If you’ve ever Googled “rules for writing” you’re familiar with the abundance of results that it returns, from Elmore Leonard’s 10 rules to all sorts of collections of different writers’ rules, to, of course, whole books on how to write well. Some of these rules are plain and simple, and useful (Take two pencils on a plane) and others are, shall we say, rather idiosyncratic and hardly applicable to anyone but their author (Don’t read bad literature because your writing will get bad, too). Essentially, however, all these rules — excluding the plain, simple, practical ones such as doing back exercises and finishing whatever you’ve started writing, tell you one and the same thing: tell a story.
This is in fact the only rule in writing we all need to observe as best we can. That’s what we’re in for, isn’t it? We write to tell stories. Whether you’ll litter your story with adverbs or you’ll only use the shortest sentences possible; whether you write it with a thesaurus in hand as you try to use original, less common words or just type whatever first comes into your head, the number-one-and-only rule of the game is to tell a story.
I can sense a certain incredulity in the air, so here’s the bad news: the rule doesn’t say every story is a good story. The rule says tell a story. It’s up to you how you tell it. If you’re a conscientious writer and if you write for love rather than fame and money (all the wrong reasons as noted by Stephen King) you’d do your best to make it good. That’s where all the little rules come into play.
Take adverbs, for example. These have never really been a problem for me probably because of the amount of adverb-scarce books I’d read before I ventured into writing. But recently I read a few books from a famous series that were tightly packed with adverbs, occasionally sounding ridiculous because they were adverbialised verbs that don’t exist in nature. That’s when I appreciated this rule of using adverbs as sparingly as possible. Honestly, it was ridiculous and ruined a lot of the fun I had reading the books.
Don’t read bad literature? Well, I disagree with that one. If I hadn’t read the above books I wouldn’t watch my own adverbs so closely. If I hadn’t read two quite poor romance novels last week I wouldn’t have appreciated the good one as fully as I did. Good and bad literature is like good and evil: you can’t appreciate the former without the latter. Bad literature is useful. It shows you some of the many ways a story can be ruined, so you’ll try harder when you tell your own.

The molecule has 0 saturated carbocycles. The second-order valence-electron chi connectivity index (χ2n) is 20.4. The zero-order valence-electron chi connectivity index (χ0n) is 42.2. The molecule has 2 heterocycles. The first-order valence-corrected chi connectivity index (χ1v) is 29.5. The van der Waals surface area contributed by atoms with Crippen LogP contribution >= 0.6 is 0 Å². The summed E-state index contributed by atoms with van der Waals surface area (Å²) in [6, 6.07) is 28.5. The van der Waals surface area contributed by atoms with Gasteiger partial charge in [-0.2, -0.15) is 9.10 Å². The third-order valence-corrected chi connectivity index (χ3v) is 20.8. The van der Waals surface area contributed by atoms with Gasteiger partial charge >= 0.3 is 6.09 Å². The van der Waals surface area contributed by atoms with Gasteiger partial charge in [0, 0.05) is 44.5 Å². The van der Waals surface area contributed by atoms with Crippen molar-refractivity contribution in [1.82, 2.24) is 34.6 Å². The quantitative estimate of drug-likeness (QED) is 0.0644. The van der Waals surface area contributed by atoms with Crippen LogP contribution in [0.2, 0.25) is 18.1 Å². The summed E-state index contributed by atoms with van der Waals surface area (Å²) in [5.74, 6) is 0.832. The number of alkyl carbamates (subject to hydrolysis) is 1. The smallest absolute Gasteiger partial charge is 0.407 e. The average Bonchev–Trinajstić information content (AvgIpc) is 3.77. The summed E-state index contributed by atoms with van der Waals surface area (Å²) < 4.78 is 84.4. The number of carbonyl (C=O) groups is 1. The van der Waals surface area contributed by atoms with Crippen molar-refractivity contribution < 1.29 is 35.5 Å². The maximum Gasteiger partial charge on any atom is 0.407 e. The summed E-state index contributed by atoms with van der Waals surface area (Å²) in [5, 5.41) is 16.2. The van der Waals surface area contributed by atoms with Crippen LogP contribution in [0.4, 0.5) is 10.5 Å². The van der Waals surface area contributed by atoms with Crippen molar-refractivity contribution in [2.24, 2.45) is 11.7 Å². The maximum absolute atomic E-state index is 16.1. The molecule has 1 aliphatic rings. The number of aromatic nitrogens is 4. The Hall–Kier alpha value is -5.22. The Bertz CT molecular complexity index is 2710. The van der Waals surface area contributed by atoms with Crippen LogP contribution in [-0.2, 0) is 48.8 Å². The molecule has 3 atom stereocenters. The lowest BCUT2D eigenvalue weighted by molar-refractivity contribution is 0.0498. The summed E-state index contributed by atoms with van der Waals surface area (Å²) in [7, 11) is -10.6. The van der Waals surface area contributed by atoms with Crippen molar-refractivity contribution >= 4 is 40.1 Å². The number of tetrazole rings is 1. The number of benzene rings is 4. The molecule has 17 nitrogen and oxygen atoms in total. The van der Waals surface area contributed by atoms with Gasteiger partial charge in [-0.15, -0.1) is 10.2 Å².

There’s a piece of advice about reading your work aloud and I’ve heard it said both about non-fiction writing and fiction. I tried it once, I think, with an article I considered important. I don’t recall any palpable effect but that’s just me: I have rudimentary auditory memory, I’m afraid, so reading text aloud simply does not work as well for me as it would for someone with a better communication channel between their ears and their brain.
Ultimately, 99% of writing rules are subjective. They are the rules individual writers set themselves to keep going and do the best job they can with the story.
Dropping all metaphors and similes works for one but it won’t work for me because I’m greedy: I’ll use all tools at my disposal. It’s tough enough to make sure I use them properly, so why would I deprive myself of any?
Author X may have to love before he can be relentless but for me the two are not necessarily consequential. Also, I don’t see the relevance of this particular “rule” to anything. Yeah, there are those rules that sound more like bits of individual wisdom than writing rules.
The remaining 1% are the universal little helpers we all need to appreciate more. They range from doing back exercises to imagining you have ten weeks to live so you pinpoint exactly what’s not right with the story you’re writing. And they work. They’re not exactly rules, though, I think we’ll all agree. They are more like guidelines designed to make your writing endeavours easier or at least less painful.
There is just one rule. Tell a story. And tell it as well as you can even if it involves starting sentences with a conjunction. Don’t worry about run-on sentences or the occasional adverb or even about telling to help showing. Take all these hard and fast rules with a pinch of salt and a quarter because they’re not that hard and fast. If I was ever in a position to dispense writing advice, I’d say this, the mean person that I am: Be coherent. On all levels, from style to grammar to pacing. Good luck.